My Name is Kim, Not "Hep C Girl"
Last updated: August 2020
So many times, I have heard that once a person (including myself) gets diagnosed, their identity seems to vanish. As if whoever we were walking into that office died the moment we got that hep C label.
After my diagnosis
I fought for many, many years to keep my identity the same. But people that knew of my health issue now forgot that Kim was still the same Kim. I still laughed, I still joked around, I was still empathetic and loving, I still felt pain and hurt. I just happen to now know I have this disease ravishing my body and trying to destroy my liver. But, this disease was NOT, has not, killed off the Kim they knew.
People treated me differently
I could see the whispers of friends when we got together. I could feel the uncertainty of how they should treat me, let alone how close they should be to me. That was a very hurtful time for me. I felt so closed off from human touch. I wanted that embrace when meeting up with friends. I wanted that handshake meeting someone new in the group. But all that faded to the sideline once I declared my health issue to those close to me. Yes, maybe I should have kept it quiet and to myself, but I was already feeling alone in the battle.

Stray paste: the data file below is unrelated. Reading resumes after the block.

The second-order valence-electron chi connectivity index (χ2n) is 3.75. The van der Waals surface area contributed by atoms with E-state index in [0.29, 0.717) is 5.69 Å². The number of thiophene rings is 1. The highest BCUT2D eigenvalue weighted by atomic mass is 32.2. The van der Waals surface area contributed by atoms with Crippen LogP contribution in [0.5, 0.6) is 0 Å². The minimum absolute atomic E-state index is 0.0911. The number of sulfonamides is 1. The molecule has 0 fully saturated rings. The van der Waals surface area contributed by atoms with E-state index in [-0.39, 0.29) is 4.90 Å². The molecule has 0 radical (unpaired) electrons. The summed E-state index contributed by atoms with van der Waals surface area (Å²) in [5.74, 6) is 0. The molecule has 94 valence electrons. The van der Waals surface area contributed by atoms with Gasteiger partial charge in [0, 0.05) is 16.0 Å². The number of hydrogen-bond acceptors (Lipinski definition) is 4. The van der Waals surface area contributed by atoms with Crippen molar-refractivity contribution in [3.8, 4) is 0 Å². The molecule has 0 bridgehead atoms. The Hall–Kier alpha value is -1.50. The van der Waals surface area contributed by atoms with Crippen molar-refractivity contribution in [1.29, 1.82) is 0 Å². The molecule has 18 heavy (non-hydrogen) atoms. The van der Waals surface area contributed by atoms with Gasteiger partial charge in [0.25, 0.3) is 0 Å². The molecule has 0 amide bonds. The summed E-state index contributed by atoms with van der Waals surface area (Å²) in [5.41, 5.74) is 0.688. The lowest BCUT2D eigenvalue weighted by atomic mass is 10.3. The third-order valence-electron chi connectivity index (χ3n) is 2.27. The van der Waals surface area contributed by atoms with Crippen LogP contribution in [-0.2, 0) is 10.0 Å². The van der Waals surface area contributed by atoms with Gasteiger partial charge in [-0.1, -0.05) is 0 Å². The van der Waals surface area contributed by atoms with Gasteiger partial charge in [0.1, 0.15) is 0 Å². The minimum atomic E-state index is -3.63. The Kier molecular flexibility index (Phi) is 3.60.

Feeling all alone
Back then, there was nothing on the internet about hep C. I didn't know anyone else with the disease. I only saw statistics and back then, those were grim. Not to mention my mom was in her last week of life fighting hep C. I longed for anyone to just hold me, let me cry without worrying I would pass hep C to them in my tears.(Hep C cannot be transmitted by tears, touching, hugging, kissing. It is strictly a blood-to-blood contracted disease.)
Because of my personal fight with this loneliness, I vowed to share with as many people as I could about hep C. I did not want anyone to feel this amount of isolation and seclusion from the world. My doctor came to me after we learned with in 5 days of being the clinical trial I as undetected from hep C, asking if I would be a public spokesman about this and be willing to put a face to the world about this new cure for hep C. I did not hesitate. I knew with the breakthrough of this new drug this could be a game changer for the lives of those fighting hep C and the stigma that followed us.
Today, we have options
Now, this was 5 years ago when I was cured. My treatment is now considered "outdated", with better options now available; The new ones do not need ribavirin added, and the better news is that people can cure on the newer drugs in less than 12 weeks - sometimes only 8! Keep your head high. This disease will soon be a thing of the past and no longer will we be forced to be stigmatized by this disease. For it does not MATTER how anyone contracted it. The important part is this: There is a CURE and WE all deserve this cure.
Not without a FIGHT! ~HCV~©
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